BUENOS AIRES, Aug 13 (Reuters) – Argentina holds primary elections on Sunday as voters hope to punish the ruling centre-left Peronist coalition for inflation, which is running at 116% and a cost-of-living crisis left behind. Four out of 10 people live in poverty.
The primaries are mandatory for most adults, and each person gets one vote, turning it into a giant dress rehearsal for the general election in October, giving a clear indication of who will be the favorite to win the presidency.
It is key to talks on policy and a $44 billion loan deal with the International Monetary Fund, affecting Argentina’s largest farm sector of soy, corn and beef, the peso currency and one of the world’s leading exporters of bonds.
The economic crisis has left many Argentinians disenchanted with the main political parties, the Peronist coalition and the conservative opposition Together for Change and Together for Light Libertarian.
“This is another opportunity to change things. Inflation is killing us and the uncertainty of work doesn’t allow you to plan your life,” said 42-year-old housewife Adriana Alonso, who went to vote after polling at 8 p.m. morning (1100 GMT).
Polling stations will close at 6pm local time, with the first results expected around three hours later.
Others plan to vote against fringe parties or none at all, a trend that could play against moderate presidential candidates in the race, including center-right Buenos Aires Mayor Horacio Lauretta and Economy Minister Sergio Massa. The biggest hope of the Peronist coalition.
“I’m thinking about leaving my ballot blank,” said Micaela Pancera, 22, who works at a food company in Buenos Aires. “No candidate believes me.”
There were long and sometimes chaotic queues to vote on Sunday, with some complaining of delays in casting their ballots and flaws in the voting system.
A difficult election to predict
The most important leadership race is in the Together for Change coalition between Lauretta and former Defense Secretary Patricia Bullrich. Both promise greater austerity and freer markets.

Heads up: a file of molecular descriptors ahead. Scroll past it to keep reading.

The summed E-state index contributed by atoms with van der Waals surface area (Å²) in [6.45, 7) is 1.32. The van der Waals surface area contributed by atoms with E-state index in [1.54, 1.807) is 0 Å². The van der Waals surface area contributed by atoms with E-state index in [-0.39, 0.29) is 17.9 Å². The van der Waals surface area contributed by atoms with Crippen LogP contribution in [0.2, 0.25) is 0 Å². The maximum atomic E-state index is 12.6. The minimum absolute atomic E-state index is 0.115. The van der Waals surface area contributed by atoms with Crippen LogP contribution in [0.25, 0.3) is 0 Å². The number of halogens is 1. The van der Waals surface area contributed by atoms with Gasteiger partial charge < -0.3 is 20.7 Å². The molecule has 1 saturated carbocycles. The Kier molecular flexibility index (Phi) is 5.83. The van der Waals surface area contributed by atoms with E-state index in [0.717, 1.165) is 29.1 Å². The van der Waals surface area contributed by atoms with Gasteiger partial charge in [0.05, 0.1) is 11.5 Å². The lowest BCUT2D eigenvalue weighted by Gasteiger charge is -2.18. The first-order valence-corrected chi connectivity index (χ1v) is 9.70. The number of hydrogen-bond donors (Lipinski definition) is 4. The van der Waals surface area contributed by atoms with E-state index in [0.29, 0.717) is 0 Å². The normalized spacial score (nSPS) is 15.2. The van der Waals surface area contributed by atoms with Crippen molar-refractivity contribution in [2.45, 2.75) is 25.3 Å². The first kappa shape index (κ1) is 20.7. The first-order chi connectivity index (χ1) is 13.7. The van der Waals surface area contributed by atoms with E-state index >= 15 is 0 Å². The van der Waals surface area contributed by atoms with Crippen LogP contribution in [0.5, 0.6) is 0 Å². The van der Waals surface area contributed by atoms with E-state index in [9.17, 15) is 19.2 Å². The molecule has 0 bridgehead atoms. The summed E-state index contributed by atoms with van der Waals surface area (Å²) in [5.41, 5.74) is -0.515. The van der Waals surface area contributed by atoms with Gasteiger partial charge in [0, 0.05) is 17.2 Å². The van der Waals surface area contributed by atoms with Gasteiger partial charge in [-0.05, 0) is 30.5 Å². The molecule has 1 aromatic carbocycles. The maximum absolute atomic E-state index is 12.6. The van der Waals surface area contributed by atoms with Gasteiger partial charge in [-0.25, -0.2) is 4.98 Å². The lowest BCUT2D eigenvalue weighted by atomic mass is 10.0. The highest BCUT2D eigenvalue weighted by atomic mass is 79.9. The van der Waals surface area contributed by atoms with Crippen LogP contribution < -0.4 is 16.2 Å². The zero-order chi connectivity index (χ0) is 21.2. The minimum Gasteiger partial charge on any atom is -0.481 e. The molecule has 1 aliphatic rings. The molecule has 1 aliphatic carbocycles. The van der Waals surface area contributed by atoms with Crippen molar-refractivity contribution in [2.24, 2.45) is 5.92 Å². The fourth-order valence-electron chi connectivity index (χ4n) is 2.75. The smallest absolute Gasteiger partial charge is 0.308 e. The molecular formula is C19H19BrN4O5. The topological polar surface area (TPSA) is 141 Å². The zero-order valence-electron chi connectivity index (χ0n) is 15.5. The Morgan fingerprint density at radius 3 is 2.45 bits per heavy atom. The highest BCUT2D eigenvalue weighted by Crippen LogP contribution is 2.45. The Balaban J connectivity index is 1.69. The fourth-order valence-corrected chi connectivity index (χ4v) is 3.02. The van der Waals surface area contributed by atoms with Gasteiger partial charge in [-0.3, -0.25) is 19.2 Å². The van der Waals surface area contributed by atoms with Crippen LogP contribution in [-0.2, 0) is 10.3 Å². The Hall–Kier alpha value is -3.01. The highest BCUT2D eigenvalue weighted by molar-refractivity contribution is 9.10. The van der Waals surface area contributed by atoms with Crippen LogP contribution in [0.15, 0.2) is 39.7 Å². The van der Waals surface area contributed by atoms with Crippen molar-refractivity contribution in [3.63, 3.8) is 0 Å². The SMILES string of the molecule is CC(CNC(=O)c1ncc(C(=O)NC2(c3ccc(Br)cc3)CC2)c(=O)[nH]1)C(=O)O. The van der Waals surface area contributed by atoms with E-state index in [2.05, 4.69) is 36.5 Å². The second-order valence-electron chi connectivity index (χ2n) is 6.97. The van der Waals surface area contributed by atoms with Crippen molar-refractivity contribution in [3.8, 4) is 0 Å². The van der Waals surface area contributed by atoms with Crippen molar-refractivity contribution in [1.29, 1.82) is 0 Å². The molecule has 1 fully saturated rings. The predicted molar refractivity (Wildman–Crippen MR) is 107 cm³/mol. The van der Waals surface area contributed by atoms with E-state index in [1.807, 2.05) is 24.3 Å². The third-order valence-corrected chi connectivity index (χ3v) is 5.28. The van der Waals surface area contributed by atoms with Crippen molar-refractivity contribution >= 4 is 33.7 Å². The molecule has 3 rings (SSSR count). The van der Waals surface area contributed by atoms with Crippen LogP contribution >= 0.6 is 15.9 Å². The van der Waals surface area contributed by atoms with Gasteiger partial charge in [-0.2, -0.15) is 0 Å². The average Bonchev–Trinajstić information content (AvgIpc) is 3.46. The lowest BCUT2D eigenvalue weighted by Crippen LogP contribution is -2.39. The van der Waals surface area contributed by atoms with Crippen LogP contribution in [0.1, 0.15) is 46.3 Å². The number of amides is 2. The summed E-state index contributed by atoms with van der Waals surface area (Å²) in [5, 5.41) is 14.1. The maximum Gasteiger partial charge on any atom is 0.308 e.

One unpredictable factor was libertarian economist Javier Millay, who won over a fifth of the vote in opinion polls and won over voters with a bold, no-nonsense style. He wants to dollarize the economy and close the central bank.
“A strong performance by the libertarian candidate could surprise and point to a three-candidate race in October,” investment bank Goldman Sachs ( GS.N ) said in a note.
Pollsters expect turnout to be low, even if non-voters are fined.
“Expect high turnout, maybe even more empty votes. We’ve seen warning signs of this in the provincial elections so far,” political analyst Carlos Fara said.
“The hardest element to predict is Miley’s performance because she’s a phenomenon outside the political norm.”
Pollsters see the United Opposition candidates for Change just ahead of the Peronist bloc, with Millay pulling close to 20%. However, many agree that this is a difficult match to predict. Early 2019 polls proved to be very wrong.
Whoever wins in October or November will make big decisions on how to rebuild depleted foreign reserves, increase grain exports, control inflation and remove currency controls.
Jorge Pologo, 58, a businessman, said Argentina needed a “path to the future” but neither party had presented a clear path.
Maria Fernanda Medina, a 47-year-old teacher, said that after years of spiraling economic crises, she had also lost hope that politicians could really bring about change.
“I don’t have much hope because every election I feel a little disappointed,” he said as he cast his vote in Tigre, a suburb of Buenos Aires. “But hey, we can’t lose all hope, can we?”
Reporting by Nicholas Miskul; Additional reporting by Candelaria Grimberg, Walter Bianchi, Lucilla Sigal; Editing by Adam Jordan, Paul Simao and Chris Reese
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